From Dr. David Rettinger, Director Academic Integrity Programs at University of Mary Washington
- Talk about the importance of integrity, ethics, and authenticity with your students. Make it personal and positive; students don’t respond as well to threats of punishment.
- Include a syllabus statement about academic integrity that’s customized to your class, discipline, and assignments.
- Make sure that expectations about citation and collaboration in particular are clear to students for each assignment.
- Create a classroom honor code (if you don’t have one already), that includes behavioral expectations as well as academic integrity expectations. Do this collaboratively with your students and there will be even more powerful buy-in.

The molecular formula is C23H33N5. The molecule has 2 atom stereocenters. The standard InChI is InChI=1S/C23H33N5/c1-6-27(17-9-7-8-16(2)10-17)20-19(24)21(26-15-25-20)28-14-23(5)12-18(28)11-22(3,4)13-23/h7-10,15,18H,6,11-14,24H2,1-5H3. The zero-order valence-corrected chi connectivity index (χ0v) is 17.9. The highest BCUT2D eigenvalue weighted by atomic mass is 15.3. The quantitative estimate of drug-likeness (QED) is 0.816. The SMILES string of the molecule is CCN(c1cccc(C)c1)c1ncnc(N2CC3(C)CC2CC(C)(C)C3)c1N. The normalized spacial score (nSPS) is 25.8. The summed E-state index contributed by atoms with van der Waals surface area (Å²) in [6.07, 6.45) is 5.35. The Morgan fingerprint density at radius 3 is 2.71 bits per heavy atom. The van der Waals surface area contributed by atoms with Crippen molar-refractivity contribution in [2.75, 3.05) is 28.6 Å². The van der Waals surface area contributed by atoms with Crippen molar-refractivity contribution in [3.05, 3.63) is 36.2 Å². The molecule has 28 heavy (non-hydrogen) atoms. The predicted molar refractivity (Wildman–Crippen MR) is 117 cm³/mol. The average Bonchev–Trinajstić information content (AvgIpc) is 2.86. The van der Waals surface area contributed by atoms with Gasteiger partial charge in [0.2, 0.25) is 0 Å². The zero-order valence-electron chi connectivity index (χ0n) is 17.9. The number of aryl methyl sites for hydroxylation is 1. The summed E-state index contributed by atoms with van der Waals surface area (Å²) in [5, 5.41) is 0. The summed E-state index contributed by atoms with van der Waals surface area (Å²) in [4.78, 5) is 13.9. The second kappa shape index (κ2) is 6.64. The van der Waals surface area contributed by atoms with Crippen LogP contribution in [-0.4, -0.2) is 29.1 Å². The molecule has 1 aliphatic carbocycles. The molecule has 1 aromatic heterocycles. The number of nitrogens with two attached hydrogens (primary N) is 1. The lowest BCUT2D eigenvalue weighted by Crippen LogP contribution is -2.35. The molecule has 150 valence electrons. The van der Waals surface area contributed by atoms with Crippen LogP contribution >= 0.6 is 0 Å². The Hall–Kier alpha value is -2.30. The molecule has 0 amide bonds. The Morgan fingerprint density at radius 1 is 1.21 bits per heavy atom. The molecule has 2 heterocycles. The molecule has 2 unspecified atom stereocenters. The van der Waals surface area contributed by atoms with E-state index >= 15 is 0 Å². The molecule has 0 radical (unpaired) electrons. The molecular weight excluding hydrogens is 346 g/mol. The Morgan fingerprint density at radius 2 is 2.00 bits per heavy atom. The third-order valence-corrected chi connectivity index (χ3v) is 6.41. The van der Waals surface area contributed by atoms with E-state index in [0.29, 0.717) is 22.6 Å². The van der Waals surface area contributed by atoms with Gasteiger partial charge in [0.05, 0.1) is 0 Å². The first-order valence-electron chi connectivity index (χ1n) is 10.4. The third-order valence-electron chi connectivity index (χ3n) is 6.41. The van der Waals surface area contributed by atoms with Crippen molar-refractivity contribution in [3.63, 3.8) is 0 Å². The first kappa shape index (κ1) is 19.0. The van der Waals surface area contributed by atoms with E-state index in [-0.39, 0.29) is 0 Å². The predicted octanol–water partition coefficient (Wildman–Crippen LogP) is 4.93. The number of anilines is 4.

- Have students pledge everything! You don’t need some magic formula, but have them promise before each assessment that they’ll do it with integrity, and have them sign at the end indicating that they upheld that promise.
- Try dividing exams up into weekly quizzes. Same questions, but in smaller chunks. This lowers the stakes and reduces cheating. It also leads to better learning.
- Give students flexibility in choosing topics and even assignments. If you have more good ideas for prompts than you can use, try a choice model.
- Scaffold larger assignments. It’s more work to grade drafts and interim work, but it does distribute the effort throughout the course.
- Know your institutional policies about academic integrity, and communicate them to your students.
- Apply all policies fairly and with compassion. Your students need to know that integrity is expected and valued, that mistakes are responded to, but ultimately forgiven. Remember that academic misconduct isn’t always dishonesty. Sometimes it’s a lack of confidence, poor academic skills, a genuine misunderstanding, or just a bad decision. Students who cheat aren’t always bad people. The goal is to help them learn and grow from their mistakes.
Here is an example of an Honor Pledge from University of Mary Washington